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Your product has little or no value if its functionality isn't available to users. Bugs, crashes, and network outages are examples of what might make your product's functionality unavailable at times.

Product managers therefore typically attach an availability constraint (nonfunctional requirement) to each functional requirement of the product. If one of the functions of the product is to generate reports, for example, a product manager should specify how likely it should be at any particular time that a user will be able to use this functionality.

The question with nonfunctional requirements is always the metric - how you measure them. How do you measure availability? Here are some options:
  • mean-time-between-failures (MTBF) - the average amount of time elapsed between failures to deliver the functionality.
  • failure rate - the frequency that the product fails to deliver the functionality. Failure rate is the reciprocal of MTBF, and often is expressed in terms of failures per hour.
  • uptime - percentage of the time that the functionality is available.
  • downtime - percentage of the time that the functionality is not available.
  • mean-time-between-system-abort (MTBSA) - the average amount of time elapsed between complete "reboots" of the system.
  • mean-time-between-critical-failure (MTBCF) - distinguishes between critical and noncritical failures.
  • maintenance free operating period (MFOP) - the average amount of time that the functionality is available without any special intervention or system maintenance.
Of course, a prospective customer will always want 100% uptime, but such availability is typically not practical to achieve. If you base a contract on 100% uptime, you will almost certainly be in violation of your contract at some point.

UPDATE: Scott Sehlhorst adds a number of important observations in this entry's comments. One thing he notes is that I neglected to mention MTTR:
  • mean-time-to-repair (MTTR) - the average amount of time it takes to repair the system after its functionality becomes unavailable. For hardware products, it usually refers to the time to replace a module or part. For software products, it can refer to the amount of time it takes to reboot or restart the system.
Also, some people use "availability" to refer strictly to uptime, and consider all of these parameters to be "reliability" metrics.


Scott Sehlhorst said…
Hey Roger,

I don't think you can realistically use MTBF for measuring software product availability. I notice you didn't suggest that you could, just pointing that out in case anyone assumed it (like I did initially).

Availability requires more than MTBF to measure (My background was mechE prior to software) - you have to also include MTTR (mean time to reset the system.

Availability = MTBF/(MTBF + MTTR).

MTBF-based non-functional requirements should also provide additional information in order to be unambiguously tested.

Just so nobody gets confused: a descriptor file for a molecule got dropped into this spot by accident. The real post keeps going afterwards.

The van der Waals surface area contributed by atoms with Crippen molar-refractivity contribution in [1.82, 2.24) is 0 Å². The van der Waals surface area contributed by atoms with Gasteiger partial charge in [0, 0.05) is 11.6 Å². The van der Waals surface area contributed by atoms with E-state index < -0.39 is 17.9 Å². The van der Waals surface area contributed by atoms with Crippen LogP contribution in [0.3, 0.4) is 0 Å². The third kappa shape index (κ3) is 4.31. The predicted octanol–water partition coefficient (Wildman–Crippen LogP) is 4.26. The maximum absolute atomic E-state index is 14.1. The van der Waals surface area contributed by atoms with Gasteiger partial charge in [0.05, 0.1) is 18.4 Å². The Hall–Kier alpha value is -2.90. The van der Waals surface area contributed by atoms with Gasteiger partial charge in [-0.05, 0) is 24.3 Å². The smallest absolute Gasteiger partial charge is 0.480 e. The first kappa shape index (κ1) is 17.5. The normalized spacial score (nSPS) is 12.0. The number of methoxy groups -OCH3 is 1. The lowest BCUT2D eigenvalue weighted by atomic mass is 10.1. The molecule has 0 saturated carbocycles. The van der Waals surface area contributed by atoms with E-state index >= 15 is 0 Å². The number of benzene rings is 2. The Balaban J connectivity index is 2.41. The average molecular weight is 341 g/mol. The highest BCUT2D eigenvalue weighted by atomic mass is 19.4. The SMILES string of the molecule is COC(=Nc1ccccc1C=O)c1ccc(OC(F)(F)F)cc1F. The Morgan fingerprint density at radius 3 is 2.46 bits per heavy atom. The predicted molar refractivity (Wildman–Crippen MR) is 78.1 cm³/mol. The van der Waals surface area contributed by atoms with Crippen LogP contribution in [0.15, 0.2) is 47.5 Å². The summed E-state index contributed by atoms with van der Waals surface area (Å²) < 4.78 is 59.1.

When I was doing hardware design, we would establish an MTBF measured in operations (say 100,000). We would either present that data, or look at typical usage patterns (10 operations per hour) and express MTBF in terms of hours - 10,000. We never converted MTBF to availability.

For software, we don't have creep-based or other cyclic failure mechanisms. I'm not sure what the true distribution is, I would guess random, but it definitely isn't a Weibull distribution - the one most commonly associated with hardware failures that are a function of repetition.

Since software failures seem to correlate more strongly to circumstances than repetition, I would suggest that an MTBF-based availability calculation is both unmeasureable and ill-advised.

Looking at uptime/downtime and MFOP (as you describe) are more valuable approaches for software.

Roger L. Cauvin said…
Sounds like you have some good experience with the various metrics, Scott. I did leave out MTTR, I am going to update the entry to include it.

I also do think it's important to provide context to these metrics. You can use a product in many different circumstances; the availability requirements should specify the possible circumstances to the extent practicable.

As I've stated before, just finding - or even exploring - the right combination of metrics is arguably more important than assigning all of the exact numbers and exhaustive circumstances. (When there's a contract involved, these other factors are obviously still very important.)
Paul Young said…
Another important use of MTTR is in services. All the major Telco's use MTTR and at Cisco services, where I worked, we used MTTR heavily as a metric for our managed service.

That brings up another topic; there is a serious lack of resources out there for the "Product Manager" of a service. I wouldn't help me as much now that I've moved to the product side but there are a lot of PM's I know would benefit from it. Maybe we can collaborate on this?

Paul Young

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